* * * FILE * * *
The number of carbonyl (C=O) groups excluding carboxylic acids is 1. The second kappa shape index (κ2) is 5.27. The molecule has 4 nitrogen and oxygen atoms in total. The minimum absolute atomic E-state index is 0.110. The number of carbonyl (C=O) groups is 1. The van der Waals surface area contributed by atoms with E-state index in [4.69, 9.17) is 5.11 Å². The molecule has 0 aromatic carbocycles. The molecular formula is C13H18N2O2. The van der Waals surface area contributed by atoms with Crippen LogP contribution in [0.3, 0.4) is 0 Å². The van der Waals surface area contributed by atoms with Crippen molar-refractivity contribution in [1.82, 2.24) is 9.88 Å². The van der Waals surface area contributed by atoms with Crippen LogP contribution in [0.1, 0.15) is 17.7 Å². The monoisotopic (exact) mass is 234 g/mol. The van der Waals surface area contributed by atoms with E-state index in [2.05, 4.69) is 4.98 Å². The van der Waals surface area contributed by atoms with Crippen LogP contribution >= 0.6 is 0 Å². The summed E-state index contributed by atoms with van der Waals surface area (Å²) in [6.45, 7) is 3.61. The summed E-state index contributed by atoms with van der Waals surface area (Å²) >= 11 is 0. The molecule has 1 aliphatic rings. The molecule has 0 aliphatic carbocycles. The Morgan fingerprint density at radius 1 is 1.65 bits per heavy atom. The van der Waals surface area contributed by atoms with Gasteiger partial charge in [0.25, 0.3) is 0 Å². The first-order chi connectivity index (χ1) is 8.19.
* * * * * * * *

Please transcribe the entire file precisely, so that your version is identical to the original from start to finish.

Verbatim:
The number of carbonyl (C=O) groups excluding carboxylic acids is 1. The second kappa shape index (κ2) is 5.27. The molecule has 4 nitrogen and oxygen atoms in total. The minimum absolute atomic E-state index is 0.110. The number of carbonyl (C=O) groups is 1. The van der Waals surface area contributed by atoms with E-state index in [4.69, 9.17) is 5.11 Å². The molecule has 0 aromatic carbocycles. The molecular formula is C13H18N2O2. The van der Waals surface area contributed by atoms with Crippen LogP contribution in [0.3, 0.4) is 0 Å². The van der Waals surface area contributed by atoms with Crippen molar-refractivity contribution in [1.82, 2.24) is 9.88 Å². The van der Waals surface area contributed by atoms with Crippen LogP contribution in [0.1, 0.15) is 17.7 Å². The monoisotopic (exact) mass is 234 g/mol. The van der Waals surface area contributed by atoms with E-state index in [2.05, 4.69) is 4.98 Å². The van der Waals surface area contributed by atoms with Crippen LogP contribution >= 0.6 is 0 Å². The summed E-state index contributed by atoms with van der Waals surface area (Å²) in [6.45, 7) is 3.61. The summed E-state index contributed by atoms with van der Waals surface area (Å²) >= 11 is 0. The molecule has 1 aliphatic rings. The molecule has 0 aliphatic carbocycles. The Morgan fingerprint density at radius 1 is 1.65 bits per heavy atom. The van der Waals surface area contributed by atoms with Gasteiger partial charge in [0.25, 0.3) is 0 Å². The first-order chi connectivity index (χ1) is 8.19.